If you have not heard the recent news, President Trump has made water much more available for farmers and citizens in California. In doing so he has placed another variable and a challenge to us in managing our water. We face a critical dilemma of protecting this precious resource versus making sure citizens have an ample supply to live.
We have been told that there has been drought-driven water shortage in California, a shortage caused by the man-made Climate Change. Climate change cannot be ignored, however good water management also demands that we recognize the error of our ways and adjust behaviors that contribute to our water problems.
Over the past decades rainfall and snow melt in California has been above normal. Don’t take my word for it, look at the USGS report. The US had far more, widespread water shortage 20 years ago than it does today. In fact, as we look at the USA today, there is very little drought to be found anywhere, only some spots of dryness, with the majority of the US having abundantly normal rainfall.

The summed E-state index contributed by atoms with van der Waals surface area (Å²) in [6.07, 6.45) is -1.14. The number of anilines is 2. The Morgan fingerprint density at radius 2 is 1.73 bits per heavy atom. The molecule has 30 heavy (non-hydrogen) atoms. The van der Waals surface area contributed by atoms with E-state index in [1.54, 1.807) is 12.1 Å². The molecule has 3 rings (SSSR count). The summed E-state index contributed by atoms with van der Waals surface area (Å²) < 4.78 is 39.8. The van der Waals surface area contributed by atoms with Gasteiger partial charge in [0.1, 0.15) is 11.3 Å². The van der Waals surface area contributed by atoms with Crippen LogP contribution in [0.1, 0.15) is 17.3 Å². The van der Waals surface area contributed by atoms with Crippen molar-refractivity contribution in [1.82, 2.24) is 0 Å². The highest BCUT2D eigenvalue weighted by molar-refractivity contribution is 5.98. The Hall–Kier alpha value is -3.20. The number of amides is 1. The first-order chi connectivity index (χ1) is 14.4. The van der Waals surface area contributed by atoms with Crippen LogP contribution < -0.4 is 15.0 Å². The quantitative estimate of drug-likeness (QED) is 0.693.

There is no unusual shortage of rainfall in California. There is no proof of increasing or pressing drought in California. Looking at the long-term rainfall characteristics in California one can make a valid scientific argument that rainfall in California has pretty much followed the same path it has been on for quite some time. So what is the point here? We must accept that some part of water problem in California has been self-inflicted and may have nothing to do with the effect of man’s activities on the environment. As California has grown in population, leaders have failed to build additional storage capacity to capture the more than plentiful rains and snow that has blessed California since the beginning of our record keeping. Hence every year it seems the state dumps reportedly up to a trillion gallon of fresh water into the ocean to avoid overflowing the Folsom Reservoir. The takeaway here is that It is crucial for use to begin making better long-term plans for our water.